Wretch 32’s almost prophetic release of the visuals for the track ‘Liberation’ landed on our screens on the same day that we lost another brother to institutional contempt and disregard for black life.

Our hearts ache, our bodies feel heavy and our eyes begin to warm if we spend too long on videos, news articles and photos of men who go from father to hashtag in the firing of a gun. Every day we get on with it, doing what we need to do to survive but that brutal reminder that any moment your body can be disposed of by routine state violence will always hurt.

The aptly titled ‘Liberation’ sees Wretch address the relentless and interminable police repression that black British communities, as well as many white working-class ones have endured since our existence. Throughout the video, Wretch 32 depicts his conception of liberation through reimagining interactions between him and his boys and a series of police officers.

“Up in my ends, they’re killing my dargs, tell me who’s sane, I feel like Saddam, rage in my veins” – Wretch 32, ‘Liberation’

In the video, shots of him standing on top of a police van are just the tip of the iceberg as he goes on to portray a role reversal in which a police officer is handcuffed and put in the back of a vehicle by legendary Tottenham-bred activist and campaigner Stafford Scott, activist and campaigner on police brutality.

But of course, state repression and structural racism goes far deeper than the occasions on which a life is taken. Watching little boys of primary school age sit trapped in the back of a police car before Wretch frees them, you can’t help but wonder: how many who spend their lives in and out of jail were just kids when they were thrown into the system? What use is a justice system which criminalises our children before they have had a chance to grow?

“I’m sick and tired of being sick and tired and fricking violated from racial profiling, I am impatient” Swiss, ‘I Can’t Breath’

The deaths of Alton Sterling and Philando Castile last week spurred So Solid rapper Swiss into releasing a track he had made following the death of Eric Garner. Explicitly bringing the Black Lives Matter conversation over the Atlantic, Swiss cries in frustration “when Mark Duggan was shot dead, where were you guys?” His palpable distress and lyrical barrage will force this track under your skin and into your heart almost immediately. Using cuts from the audio of Eric Garner’s death, Swiss journeys through the mind of Garner in his last moments before delving into his own exasperation and helplessness, suffocated by the weight of the unceasing injustice.

“What will it cost to solve this injustice across the globe, I’m disgusted, I’ve lost my focus, I’m flustered and claustrophobic”- Swiss, ‘I Can’t Breath

For too long now British institutions have comfortably wagged their fingers at racism in the US without turning the analysis onto our own issues of structural racism and police brutality. Mark Duggan’s killers were protected by the law just as Eric Garner’s and Tamir Rice’s. It is clear from how we resonate with the struggle that it is something we are familiar with. Although the names Sheku Bayoh, Sean Rigg and Smiley Culture are not nearly as household as Trayvon Martin or Mike Brown, a third of deaths in police custody in the UK are from BAME communities whilst we represent just 14% of the population. It was only five years ago that Mark Duggan’s death led to riots across the UK which mainstream media associated with the criminality of an ungrateful generation essentially refusing to accept that police brutality was a factor.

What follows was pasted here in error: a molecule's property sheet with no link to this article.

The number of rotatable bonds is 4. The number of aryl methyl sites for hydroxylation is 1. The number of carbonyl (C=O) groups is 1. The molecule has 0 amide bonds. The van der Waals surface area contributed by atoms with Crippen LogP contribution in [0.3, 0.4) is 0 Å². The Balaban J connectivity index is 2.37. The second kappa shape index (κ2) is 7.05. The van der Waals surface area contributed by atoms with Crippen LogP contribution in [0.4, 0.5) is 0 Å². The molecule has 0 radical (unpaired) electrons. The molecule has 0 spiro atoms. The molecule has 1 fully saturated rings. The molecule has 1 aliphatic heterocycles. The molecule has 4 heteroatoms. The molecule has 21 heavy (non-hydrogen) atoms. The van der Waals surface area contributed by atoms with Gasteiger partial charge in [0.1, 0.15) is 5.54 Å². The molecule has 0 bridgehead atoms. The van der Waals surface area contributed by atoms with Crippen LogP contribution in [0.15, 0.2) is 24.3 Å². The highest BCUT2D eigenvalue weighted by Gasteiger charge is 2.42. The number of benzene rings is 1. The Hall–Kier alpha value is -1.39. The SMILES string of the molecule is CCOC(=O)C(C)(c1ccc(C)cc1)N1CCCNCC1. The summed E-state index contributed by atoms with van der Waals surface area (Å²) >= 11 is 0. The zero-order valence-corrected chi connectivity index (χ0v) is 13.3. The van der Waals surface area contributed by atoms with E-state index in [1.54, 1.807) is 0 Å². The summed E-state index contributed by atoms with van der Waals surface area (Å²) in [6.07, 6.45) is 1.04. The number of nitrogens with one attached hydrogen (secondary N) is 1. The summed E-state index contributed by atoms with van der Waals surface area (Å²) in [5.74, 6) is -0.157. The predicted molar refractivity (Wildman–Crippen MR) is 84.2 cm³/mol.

Since then many more have come to the forefront to speak out against the systematic disregard for black life in the UK. A campaign for justice for Sheku Bayoh, who died in custody in Glasgow, caught a lot of attention last summer, largely pushed and covered by Media Diversified. A crowd funder for the documentary 1500 and Counting surpassed its target by almost £1000 this year, enabling Siana Bangura and Troy Aidoo to begin working on an analysis of deaths in police custody.

As the Black Lives Matter movement gathers force, more and more people will begin to acknowledge that this issue touches our society too. The voices of Swiss and Wretch 32 provide pertinent reminders of the extent to which we feel this and of course Stormzy’s powerful Instagram post makes a clear statement too. Enough is enough and we will act in solidarity with our siblings across the Atlantic, and for our own freedom here in the UK.

Follow @1500ANDcounting and check out the BFI funded film, ‘The Hard Stop’ for an in depth look into the death of Mark Duggan and the riots which ensued.